Time Magazine Reports, Koh Tao has the Worst Thais in Thailand

A villager laying flowers during a memorial service for two murdered British tourists

A villager laying flowers during a memorial service for two murdered British tourists


KOH TAO – The murders of Witheridge and Miller sent shock waves through Thailand. “That the victims were tourists automatically drew more attention,” says Thai political analyst Saksith Saiyasombut. “And the shambolic investigation also didn’t help.”

Foreigners die surprisingly often here. There were 362 U.K. citizens who met their end in Thailand in 2014, more so even than in France, which attracts almost 20 times as many British visitors. But generally they lose their lives through traffic accidents, overdoses and suicides. This was very different.

Of the 25 million foreign visitors who touch down in Thailand each year, half a million grace Koh Tao, the smallest of three popular tourist islands in the Thai Gulf. The largest and most developed is Koh Samui, which also boasts the archipelago’s only international airport. The next in size is Koh Phangan, home of the infamous Full Moon parties, with a reputation for drugs and debauchery. Koh Tao is by far the smallest. Ringed by coral gardens and teeming with kaleidoscope shoals of tropical fish, it was primarily known, until now, for its diving.

But Koh Tao was a political penal colony from 1933 until 1947, and a sense of self-sufficiency and isolation exists to this day. Far from official oversight, de facto control falls to the owners of booming hospitality businesses that were developed on land originally obtained, via government concessions, for coconut plantations.

Feuding here is common and vicious. Greg Shepherd, 34, from Luton in the U.K., tells TIME he witnessed a man getting shot in the face in a bar north of Sairee Beach in the mid-2000s. “They took the victim away in a pickup truck and the barman just got a mop out and cleaned up the blood,” he says.

In general, tourists are almost comically unaware of this malevolent undercurrent. Yet it remains an open secret that “organized crime is rampant on these islands,” says Saksith. Little wonder the conversational staple of many long-term expats is, “These are the worst Thais in Thailand.”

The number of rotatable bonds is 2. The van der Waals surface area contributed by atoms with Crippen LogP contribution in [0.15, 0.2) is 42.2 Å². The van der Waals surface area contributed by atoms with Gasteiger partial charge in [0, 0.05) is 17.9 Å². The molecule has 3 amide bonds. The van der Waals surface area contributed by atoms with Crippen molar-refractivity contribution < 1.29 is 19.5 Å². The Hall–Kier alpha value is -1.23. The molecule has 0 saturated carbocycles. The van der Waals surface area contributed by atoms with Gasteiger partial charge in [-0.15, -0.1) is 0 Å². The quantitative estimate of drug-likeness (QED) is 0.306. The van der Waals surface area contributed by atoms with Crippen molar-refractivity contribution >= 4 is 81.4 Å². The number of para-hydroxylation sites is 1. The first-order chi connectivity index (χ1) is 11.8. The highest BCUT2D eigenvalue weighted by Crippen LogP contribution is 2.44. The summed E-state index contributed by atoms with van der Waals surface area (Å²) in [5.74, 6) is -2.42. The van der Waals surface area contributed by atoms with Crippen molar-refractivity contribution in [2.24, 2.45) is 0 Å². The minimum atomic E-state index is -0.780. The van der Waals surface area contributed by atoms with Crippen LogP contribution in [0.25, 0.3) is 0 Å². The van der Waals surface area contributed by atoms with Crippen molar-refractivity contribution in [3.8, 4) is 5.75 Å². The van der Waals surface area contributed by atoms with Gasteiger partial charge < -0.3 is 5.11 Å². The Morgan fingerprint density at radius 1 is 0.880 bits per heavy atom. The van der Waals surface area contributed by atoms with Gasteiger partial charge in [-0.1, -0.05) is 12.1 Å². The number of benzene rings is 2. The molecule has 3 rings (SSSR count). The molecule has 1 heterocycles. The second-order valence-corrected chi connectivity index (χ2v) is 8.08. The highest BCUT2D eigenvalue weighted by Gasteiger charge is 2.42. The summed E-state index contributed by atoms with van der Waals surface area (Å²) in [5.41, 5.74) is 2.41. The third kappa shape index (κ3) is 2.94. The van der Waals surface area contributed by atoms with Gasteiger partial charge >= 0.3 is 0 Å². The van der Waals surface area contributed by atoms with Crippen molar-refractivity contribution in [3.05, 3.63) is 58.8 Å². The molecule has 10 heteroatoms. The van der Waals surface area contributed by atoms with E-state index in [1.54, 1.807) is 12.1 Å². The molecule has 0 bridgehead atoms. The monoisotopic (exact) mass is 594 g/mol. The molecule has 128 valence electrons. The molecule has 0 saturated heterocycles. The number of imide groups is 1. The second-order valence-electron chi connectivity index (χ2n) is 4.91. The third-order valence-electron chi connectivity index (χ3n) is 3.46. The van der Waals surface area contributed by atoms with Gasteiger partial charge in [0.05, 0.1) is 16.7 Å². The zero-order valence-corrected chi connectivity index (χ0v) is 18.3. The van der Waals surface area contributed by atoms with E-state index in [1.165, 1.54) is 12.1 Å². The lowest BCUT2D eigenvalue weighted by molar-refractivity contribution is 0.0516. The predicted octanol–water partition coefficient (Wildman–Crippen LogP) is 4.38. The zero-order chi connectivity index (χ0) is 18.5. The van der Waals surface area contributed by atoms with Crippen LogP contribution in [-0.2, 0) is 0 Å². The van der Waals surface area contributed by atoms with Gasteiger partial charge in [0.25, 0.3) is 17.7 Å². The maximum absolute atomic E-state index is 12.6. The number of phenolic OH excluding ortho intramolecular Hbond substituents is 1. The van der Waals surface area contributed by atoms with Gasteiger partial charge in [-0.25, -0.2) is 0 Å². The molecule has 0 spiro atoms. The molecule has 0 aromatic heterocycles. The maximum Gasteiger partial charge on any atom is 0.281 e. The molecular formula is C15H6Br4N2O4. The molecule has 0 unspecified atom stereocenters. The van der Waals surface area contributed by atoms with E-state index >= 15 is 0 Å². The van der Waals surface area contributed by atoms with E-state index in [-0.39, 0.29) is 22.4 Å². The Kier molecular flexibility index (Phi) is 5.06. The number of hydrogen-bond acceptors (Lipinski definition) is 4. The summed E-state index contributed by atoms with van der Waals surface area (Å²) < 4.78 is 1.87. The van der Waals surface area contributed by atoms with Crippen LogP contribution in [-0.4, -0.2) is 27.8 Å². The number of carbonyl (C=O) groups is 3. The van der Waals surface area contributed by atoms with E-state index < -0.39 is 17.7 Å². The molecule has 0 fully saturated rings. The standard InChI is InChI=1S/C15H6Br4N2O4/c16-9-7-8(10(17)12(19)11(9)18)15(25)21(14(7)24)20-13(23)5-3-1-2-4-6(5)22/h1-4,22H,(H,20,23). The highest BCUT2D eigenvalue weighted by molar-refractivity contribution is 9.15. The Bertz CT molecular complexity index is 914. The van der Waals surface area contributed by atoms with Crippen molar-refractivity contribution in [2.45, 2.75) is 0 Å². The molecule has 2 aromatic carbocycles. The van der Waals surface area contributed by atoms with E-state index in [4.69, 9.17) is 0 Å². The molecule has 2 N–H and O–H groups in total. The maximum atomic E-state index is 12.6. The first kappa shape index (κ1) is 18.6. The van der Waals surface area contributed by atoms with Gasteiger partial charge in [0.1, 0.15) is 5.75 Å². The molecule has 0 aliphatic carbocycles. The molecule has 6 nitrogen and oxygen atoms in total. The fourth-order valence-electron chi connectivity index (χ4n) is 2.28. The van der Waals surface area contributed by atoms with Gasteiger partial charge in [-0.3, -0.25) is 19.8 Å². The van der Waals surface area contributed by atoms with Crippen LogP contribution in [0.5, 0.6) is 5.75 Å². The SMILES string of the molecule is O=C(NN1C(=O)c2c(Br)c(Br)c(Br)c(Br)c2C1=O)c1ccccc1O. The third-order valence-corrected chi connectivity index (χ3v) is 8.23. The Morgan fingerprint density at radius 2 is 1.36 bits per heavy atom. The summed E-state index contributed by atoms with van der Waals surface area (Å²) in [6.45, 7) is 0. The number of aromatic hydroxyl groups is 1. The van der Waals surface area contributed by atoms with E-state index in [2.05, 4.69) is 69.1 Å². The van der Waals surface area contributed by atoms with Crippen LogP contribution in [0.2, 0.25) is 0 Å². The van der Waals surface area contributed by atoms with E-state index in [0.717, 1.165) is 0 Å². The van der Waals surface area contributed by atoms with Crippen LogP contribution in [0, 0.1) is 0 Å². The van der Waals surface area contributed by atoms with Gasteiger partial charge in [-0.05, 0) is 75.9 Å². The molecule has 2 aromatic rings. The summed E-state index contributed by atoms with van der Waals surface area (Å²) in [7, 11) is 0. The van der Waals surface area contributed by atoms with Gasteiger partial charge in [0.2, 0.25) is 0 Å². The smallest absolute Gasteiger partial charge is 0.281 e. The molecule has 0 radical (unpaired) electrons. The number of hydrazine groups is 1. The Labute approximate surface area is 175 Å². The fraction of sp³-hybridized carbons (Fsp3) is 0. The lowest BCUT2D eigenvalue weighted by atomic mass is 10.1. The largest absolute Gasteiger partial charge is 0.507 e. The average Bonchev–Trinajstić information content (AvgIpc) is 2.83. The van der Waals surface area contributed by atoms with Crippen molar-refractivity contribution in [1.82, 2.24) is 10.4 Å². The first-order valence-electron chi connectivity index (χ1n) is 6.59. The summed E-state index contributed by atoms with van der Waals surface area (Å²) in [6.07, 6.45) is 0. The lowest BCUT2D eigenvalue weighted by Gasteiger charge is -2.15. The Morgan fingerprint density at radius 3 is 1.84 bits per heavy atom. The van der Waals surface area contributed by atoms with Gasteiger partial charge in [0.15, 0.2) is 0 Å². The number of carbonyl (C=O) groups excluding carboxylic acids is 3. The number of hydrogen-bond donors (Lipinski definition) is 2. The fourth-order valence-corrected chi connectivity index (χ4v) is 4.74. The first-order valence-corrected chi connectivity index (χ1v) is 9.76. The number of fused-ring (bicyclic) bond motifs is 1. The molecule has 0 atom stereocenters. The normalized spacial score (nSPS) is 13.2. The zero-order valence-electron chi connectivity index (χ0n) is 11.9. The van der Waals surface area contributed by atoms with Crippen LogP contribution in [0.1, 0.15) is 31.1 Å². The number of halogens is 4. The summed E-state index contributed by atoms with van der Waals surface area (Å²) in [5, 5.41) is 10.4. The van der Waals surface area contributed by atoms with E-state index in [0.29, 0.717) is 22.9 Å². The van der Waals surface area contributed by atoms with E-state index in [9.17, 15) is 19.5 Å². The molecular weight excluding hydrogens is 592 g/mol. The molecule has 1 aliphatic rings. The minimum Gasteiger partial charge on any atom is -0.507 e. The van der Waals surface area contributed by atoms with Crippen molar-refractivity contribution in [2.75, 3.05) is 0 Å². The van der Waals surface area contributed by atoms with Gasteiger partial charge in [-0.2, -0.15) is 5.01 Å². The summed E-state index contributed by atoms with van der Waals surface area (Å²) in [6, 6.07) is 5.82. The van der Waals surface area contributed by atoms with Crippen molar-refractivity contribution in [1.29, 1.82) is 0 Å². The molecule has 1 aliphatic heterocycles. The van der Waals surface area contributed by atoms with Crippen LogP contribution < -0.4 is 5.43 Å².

Drugs play a key role. The sweet reek of marijuana is commonplace even in prominent beachfront bars, while cocaine and crystal meth, known locally as yaba or “crazy drug,” are not hard to find, say locals. At one establishment by Chalok Baan Chao, joints are sold for 200 baht ($6) while a magic mushroom milkshake costs 700 baht ($20). “Nice and strong,” grins the heavily tattooed barman. The families that run the island and police that guard it deny any involvement with narcotics. But the sheer ubiquity of drugs on Koh Tao suggests at the very least a high toleration of the trade.

Naturally, a pall of silence engulfs this clannish, cliquey atoll, owing in no small part to the legal standing of its foreign contingent.

There are no official figures for the number of expats who call Thailand home, but it likely runs into the hundreds of thousands. Pensions and incomes that would be less than optimum in Europe, say, or North America, can fund a life of carefree hedonism in Thailand.

On tiny Koh Tao alone, there are some 2,000 expats alongside the 2,500 registered Thais, according to Mayor Chaiyan Turasakul. Most are running guesthouses, eateries and scuba-diving operations or working as diving instructors. However, according to Rhys Bonney, an immigration adviser to expats in Thailand, even the legality of scuba-diving instructors is an “extremely gray area” as Thai work permits are specific to particular company premises. “There’s no work permit that allows you to work in 15 different locations [under the sea],” he says. “Legally, it would seem quite easy to shut these dive shops down.”

Insecure residency tends to breed compliance. “Once you’ve been living there for a while, you’ll turn a blind eye to some pretty sketchy stuff,” says Mike Earley, 30, from New Zealand, who spent six months on the island working as a DJ. Complaining about wrongdoing may invite official questions and demands for passports and documentation. Expats “don’t want to lose their time in paradise,” Earley says, “as it’s cheap, it’s nice living, and it’s very easy to ignore what happens.”Even murder.. Read Full Story Click Here…

Short URL: http://www.chiangraitimes.com/?p=32718

Posted by on Jul 17 2015. Filed under Regional News. You can follow any responses to this entry through the RSS 2.0. Both comments and pings are currently closed.
Photo of White Beach in Boracay, Philippines

In Loving Memory of His Majesty the King

Photo of His Majesty the King Bhumibol Adulyadej
Learning Thai with Jen